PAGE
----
Still another summer musical treat commences with Jacksonville’s annual Britt Orchestra Season, part of the Britt Music & Arts Festival. There will be one difference this year: due to wildfire smoke, these Britt Orchestra concerts have been moved to the North Medford High School auditorium. Wednesday’s opening night concert features classics used in film, from Mozart, Wagner, John Williams, and more.


MusicWatch Weekly: indoor opera, outdoor jazz

Operas, musicals, and sounds from China to South America lure listeners in from the heat, while jazz beckons them back outside

When Portland Opera switched to a summer season last year, one stated reason was to avoid competition with other similar events. But operas and their American-born cousins, stage musicals, seem to be proliferating this summer.

There’s no glass slipper or fairy godmother, but Rossini’s classic operatic recounting of the Cinderella story returns in the company’s family friendly production of La Cenerentola, which runs through July 28 at Portland’s Newmark Theatre, 1111 SW Broadway. Read Bob Hicks’s ArtsWatch review.

All dressed up and somewhere to go: From left, Laura Beckel Thoreson, Alasdair Kent (kneeling), Ryan Thorn, and Helen Huang in Sue Bonde’s costumes. Photo: Cory Weaver/Portland Opera.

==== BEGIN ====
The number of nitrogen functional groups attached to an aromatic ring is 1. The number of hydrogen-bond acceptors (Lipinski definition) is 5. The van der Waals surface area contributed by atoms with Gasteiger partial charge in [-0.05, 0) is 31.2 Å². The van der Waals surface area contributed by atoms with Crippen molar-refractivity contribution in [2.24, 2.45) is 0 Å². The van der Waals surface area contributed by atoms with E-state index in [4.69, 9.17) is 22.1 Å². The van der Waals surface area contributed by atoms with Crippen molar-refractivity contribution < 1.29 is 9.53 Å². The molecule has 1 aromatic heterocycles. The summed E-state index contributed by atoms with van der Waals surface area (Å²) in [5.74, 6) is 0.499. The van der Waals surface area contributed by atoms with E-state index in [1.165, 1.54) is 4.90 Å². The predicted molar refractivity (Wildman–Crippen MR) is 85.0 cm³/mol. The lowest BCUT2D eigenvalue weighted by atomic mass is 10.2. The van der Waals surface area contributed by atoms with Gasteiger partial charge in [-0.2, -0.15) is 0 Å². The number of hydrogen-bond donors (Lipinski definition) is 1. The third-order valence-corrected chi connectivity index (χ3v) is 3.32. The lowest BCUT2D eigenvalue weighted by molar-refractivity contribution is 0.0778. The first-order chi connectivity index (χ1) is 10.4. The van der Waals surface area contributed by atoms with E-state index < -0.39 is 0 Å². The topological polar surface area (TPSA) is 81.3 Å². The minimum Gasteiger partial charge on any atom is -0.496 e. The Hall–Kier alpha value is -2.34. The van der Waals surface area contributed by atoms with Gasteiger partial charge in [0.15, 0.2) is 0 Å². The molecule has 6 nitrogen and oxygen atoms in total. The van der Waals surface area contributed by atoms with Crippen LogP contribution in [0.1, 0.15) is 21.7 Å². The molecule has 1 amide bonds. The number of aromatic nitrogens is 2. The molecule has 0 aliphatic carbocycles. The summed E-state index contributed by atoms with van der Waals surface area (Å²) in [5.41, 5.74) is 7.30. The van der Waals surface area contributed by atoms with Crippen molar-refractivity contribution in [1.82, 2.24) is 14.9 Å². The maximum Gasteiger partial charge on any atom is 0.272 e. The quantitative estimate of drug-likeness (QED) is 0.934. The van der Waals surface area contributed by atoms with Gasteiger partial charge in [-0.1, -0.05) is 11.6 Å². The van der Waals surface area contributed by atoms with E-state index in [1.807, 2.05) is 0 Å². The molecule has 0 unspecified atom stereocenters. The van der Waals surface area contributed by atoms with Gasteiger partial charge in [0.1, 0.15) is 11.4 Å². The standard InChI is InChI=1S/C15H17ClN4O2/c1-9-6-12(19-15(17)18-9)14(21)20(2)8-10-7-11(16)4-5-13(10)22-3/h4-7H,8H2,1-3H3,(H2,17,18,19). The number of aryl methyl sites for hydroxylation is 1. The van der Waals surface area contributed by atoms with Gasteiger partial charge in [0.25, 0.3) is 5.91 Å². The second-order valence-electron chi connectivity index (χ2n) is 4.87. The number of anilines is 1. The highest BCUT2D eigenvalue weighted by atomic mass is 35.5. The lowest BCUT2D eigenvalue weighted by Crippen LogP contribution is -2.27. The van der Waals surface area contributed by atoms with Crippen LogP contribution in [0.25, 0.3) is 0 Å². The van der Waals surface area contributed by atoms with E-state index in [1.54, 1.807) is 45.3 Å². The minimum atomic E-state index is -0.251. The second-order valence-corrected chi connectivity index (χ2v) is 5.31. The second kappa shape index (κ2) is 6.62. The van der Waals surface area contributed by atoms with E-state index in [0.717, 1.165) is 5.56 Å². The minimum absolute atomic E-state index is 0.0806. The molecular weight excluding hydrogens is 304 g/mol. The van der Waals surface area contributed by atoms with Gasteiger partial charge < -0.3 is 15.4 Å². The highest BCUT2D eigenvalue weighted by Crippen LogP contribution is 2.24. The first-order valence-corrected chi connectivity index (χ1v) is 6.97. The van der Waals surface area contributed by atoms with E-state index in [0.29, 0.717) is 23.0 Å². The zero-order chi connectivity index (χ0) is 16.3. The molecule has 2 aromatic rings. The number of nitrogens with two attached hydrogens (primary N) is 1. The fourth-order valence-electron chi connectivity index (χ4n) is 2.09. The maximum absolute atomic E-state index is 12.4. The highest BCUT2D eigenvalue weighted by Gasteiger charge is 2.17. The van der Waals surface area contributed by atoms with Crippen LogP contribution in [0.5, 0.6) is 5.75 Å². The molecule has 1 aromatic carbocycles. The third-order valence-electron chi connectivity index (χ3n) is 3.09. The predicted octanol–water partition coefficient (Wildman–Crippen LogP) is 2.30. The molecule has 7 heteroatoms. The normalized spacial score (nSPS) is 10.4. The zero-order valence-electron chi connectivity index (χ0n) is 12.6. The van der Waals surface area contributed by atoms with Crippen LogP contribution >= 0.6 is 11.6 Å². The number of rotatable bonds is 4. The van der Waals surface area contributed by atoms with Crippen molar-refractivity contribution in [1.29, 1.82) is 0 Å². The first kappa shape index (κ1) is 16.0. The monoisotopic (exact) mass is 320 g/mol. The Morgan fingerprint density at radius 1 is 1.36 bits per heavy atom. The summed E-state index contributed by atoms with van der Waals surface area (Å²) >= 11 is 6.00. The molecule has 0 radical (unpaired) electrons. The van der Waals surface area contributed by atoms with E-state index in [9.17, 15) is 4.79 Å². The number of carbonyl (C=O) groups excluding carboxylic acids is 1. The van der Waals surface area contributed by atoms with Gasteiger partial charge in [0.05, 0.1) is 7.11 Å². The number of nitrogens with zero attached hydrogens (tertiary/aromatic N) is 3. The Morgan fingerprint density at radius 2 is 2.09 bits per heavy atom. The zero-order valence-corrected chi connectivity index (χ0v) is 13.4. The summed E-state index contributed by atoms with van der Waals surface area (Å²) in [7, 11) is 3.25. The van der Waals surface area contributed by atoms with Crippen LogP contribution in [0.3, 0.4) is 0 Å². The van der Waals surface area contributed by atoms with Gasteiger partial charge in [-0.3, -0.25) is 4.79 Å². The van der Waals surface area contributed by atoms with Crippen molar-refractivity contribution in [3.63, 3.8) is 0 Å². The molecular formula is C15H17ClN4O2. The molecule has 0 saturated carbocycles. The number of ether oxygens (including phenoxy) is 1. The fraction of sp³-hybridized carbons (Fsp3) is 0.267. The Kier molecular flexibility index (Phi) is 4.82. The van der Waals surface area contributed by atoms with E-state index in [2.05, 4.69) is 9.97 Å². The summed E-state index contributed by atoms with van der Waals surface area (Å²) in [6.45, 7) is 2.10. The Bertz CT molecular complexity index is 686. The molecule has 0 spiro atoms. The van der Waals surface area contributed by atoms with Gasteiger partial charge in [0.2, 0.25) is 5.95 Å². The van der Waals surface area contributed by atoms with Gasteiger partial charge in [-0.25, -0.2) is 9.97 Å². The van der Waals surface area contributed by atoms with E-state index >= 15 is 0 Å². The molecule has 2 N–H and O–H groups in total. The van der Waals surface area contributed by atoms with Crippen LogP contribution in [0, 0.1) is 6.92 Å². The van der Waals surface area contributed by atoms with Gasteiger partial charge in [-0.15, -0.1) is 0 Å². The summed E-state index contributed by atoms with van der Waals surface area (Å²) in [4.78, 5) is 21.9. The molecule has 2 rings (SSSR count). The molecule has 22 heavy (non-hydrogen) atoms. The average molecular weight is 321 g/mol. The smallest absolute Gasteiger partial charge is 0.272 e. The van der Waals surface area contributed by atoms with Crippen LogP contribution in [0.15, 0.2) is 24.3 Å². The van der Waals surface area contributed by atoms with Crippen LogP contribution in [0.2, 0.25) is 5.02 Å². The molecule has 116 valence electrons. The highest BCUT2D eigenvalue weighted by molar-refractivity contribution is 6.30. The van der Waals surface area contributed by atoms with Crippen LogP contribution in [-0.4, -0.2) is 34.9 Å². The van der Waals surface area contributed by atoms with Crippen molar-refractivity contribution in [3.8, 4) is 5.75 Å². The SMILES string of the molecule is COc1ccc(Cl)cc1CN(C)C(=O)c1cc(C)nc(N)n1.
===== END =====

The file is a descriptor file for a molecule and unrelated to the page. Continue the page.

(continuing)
Speaking of comic opera that involves class divisions, Mozart’s The Marriage of Figaro highlights this weekend’s Aquilon Music Festival program. Barbara Day Turner conducts a chamber orchestra and Daniel Helfgot directs the action in Friday and Saturday nights’ fully staged performances at Linfield College’s Marshall Theatre.

“[O]ne of the very few lyricists who were genuinely funny,” writes Stephen Sondheim in Finishing the Hat, “[Frank] Loesser was able to perform the rare trick of sounding modestly conversational and brilliantly dexterous at the same time….Most impressive to me are the ideas behind Loesser’s songs. The lyrics need not be brilliant in execution; they can ride on their notions alone and bring the house down. Which they did, and still do.”